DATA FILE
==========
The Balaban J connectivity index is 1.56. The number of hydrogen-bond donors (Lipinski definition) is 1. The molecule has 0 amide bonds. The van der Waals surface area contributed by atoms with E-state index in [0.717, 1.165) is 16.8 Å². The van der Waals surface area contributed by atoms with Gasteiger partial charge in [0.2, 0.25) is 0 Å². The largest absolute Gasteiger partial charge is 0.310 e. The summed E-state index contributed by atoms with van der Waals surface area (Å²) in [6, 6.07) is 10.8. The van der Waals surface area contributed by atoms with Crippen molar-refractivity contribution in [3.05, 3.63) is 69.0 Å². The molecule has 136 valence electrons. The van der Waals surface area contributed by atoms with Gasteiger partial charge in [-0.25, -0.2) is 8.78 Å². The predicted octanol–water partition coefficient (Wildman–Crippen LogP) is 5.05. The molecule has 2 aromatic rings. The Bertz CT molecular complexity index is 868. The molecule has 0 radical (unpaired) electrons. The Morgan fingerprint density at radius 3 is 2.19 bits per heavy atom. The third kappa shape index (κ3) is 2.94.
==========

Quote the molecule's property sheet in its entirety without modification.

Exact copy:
The Balaban J connectivity index is 1.56. The number of hydrogen-bond donors (Lipinski definition) is 1. The molecule has 0 amide bonds. The van der Waals surface area contributed by atoms with E-state index in [0.717, 1.165) is 16.8 Å². The van der Waals surface area contributed by atoms with Gasteiger partial charge in [0.2, 0.25) is 0 Å². The largest absolute Gasteiger partial charge is 0.310 e. The summed E-state index contributed by atoms with van der Waals surface area (Å²) in [6, 6.07) is 10.8. The van der Waals surface area contributed by atoms with Crippen molar-refractivity contribution in [3.05, 3.63) is 69.0 Å². The molecule has 136 valence electrons. The van der Waals surface area contributed by atoms with Gasteiger partial charge in [-0.25, -0.2) is 8.78 Å². The predicted octanol–water partition coefficient (Wildman–Crippen LogP) is 5.05. The molecule has 2 aromatic rings. The Bertz CT molecular complexity index is 868. The molecule has 0 radical (unpaired) electrons. The Morgan fingerprint density at radius 3 is 2.19 bits per heavy atom. The third kappa shape index (κ3) is 2.94.